Future of Entrepreneurship in South Korea: Discussing a Creative Economy

On May 24, 2013, South Korean policy makers, along with top leaders in science and technology, will meet to discuss South Korean President Park Geun-hye’s “creative economy” initiative at the 2013 International Symposium hosted by the The Science and Technology Policy Institute (STEPI). STEPI is a government policy think tank devoted to research and analysis on the issues pertaining to science, technology, and innovation.

The “creative economy” initiative is the Park administration’s latest agenda for growing the nation’s economy in the next five years through innovation in science and technology. Despite South Korea’s embrace of technology and an its citizens’ incredible work ethic, Koreans are still predominately conservative in their opinion of entrepreneurship and risk-taking. The idea of a leaving a highly paid corporate job at one of South Korea’s three conglomerates for a startup goes completely against the country’s traditional definition of success.

In an effort to reverse such attitudes and foster a better atmosphere for innovation, the South Korean government has launched a series of policies designed to help entrepreneurs and small businesses. Over the last few years, such initiatives have created hundreds of incubators throughout the country, offered entrepreneurs free office space, thousands of dollars in grants, and guaranteed loans, but the country has yet to succeed in nurturing the kinds of disruptive companies that are prevalent in the U.S.

These are the exact challenges entrepreneurs and experts, like Google Korea Managing Director Doug Yeum, are scheduled to discuss at the upcoming 2013 International Symposium. 3 Day Startup (3DS) CEO Cam Houser will be joining the conversation with a talk about creating exportable and repeatable entrepreneurship education models. Although South Korean universities have traditionally excelled at commercializing university research, there has been very little emphasis on providing practice-based learning opportunities to help students start companies.

According to a recent report conducted by the Global Entrepreneurship Monitor, over 50 percent of entrepreneurs in countries like the U.S. and in Europe and China are between the ages 18-34, indicating South Korea may need to focus more of its initiatives in helping young entrepreneurs. Houser says, “Through our work with top universities like Harvard, MIT, and Peking University, we’ve found that academic settings where students can experience the entire startup process first hand are exceedingly rare, so there is definitely a need for more hands-on programs targeted towards college students.”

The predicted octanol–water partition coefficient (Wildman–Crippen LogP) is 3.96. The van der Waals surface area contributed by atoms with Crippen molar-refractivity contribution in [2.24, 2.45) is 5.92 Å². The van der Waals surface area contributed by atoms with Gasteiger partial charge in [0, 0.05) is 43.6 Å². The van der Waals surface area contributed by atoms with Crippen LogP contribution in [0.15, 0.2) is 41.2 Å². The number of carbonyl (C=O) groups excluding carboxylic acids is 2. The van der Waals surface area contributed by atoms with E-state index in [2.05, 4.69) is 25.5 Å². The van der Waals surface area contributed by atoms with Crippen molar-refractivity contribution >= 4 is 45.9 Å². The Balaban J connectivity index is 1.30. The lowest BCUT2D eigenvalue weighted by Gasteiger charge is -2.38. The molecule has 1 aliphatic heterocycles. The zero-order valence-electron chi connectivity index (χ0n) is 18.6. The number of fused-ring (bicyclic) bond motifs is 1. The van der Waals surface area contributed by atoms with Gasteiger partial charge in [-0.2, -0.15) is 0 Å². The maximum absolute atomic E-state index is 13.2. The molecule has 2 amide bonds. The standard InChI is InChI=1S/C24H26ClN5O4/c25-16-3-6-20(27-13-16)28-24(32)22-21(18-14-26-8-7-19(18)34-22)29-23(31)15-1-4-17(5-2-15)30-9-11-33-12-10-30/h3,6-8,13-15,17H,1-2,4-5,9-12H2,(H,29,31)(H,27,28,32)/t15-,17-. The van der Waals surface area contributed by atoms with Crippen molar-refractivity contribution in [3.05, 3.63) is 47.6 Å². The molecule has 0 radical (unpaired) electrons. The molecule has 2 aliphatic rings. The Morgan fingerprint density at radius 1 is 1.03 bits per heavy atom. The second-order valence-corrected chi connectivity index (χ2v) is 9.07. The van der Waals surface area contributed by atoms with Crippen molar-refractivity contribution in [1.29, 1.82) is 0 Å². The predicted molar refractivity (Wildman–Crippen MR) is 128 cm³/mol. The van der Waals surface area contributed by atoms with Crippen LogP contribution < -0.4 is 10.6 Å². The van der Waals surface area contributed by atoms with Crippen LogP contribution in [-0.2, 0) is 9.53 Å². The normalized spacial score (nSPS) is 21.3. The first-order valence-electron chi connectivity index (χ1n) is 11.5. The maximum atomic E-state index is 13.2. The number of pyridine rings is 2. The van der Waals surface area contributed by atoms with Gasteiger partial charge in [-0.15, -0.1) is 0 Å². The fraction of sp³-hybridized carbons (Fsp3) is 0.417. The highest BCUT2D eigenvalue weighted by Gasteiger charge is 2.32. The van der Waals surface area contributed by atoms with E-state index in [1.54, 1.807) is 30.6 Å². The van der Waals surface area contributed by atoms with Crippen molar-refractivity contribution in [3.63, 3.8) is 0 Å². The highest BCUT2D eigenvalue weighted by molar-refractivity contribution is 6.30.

About 3 Day Startup

3 Day Startup (3DS) teaches entrepreneurial skills to university students in an extreme hands-on environment. In addition to supporting budding entrepreneurs, 3DS programs cultivate entrepreneurial communities that contribute to the growth of entrepreneurship ecosystems in the regions surrounding these university programs. This proven program provides students the tools they need to start successful companies. To date, more than 41 companies have come out of 3DS to collectively raise $10.5 million in investor capital and more than a dozen have been accepted to prestigious incubators and accelerators such as Y Combinator and TechStars. For more information, please visit us at www.3daystartup.org, follow us on Twitter at www.twitter.com/3daystartup and like us on Facebook at www.facebook.com/3daystartup.

One thought on “Future of Entrepreneurship in South Korea: Discussing a Creative Economy

  1. An intriguing discussion is definitely worth comment. I do think that you
    should write more on this issue, it might not be a taboo subject but typically people don’t talk about these issues. To the next! Best wishes!!

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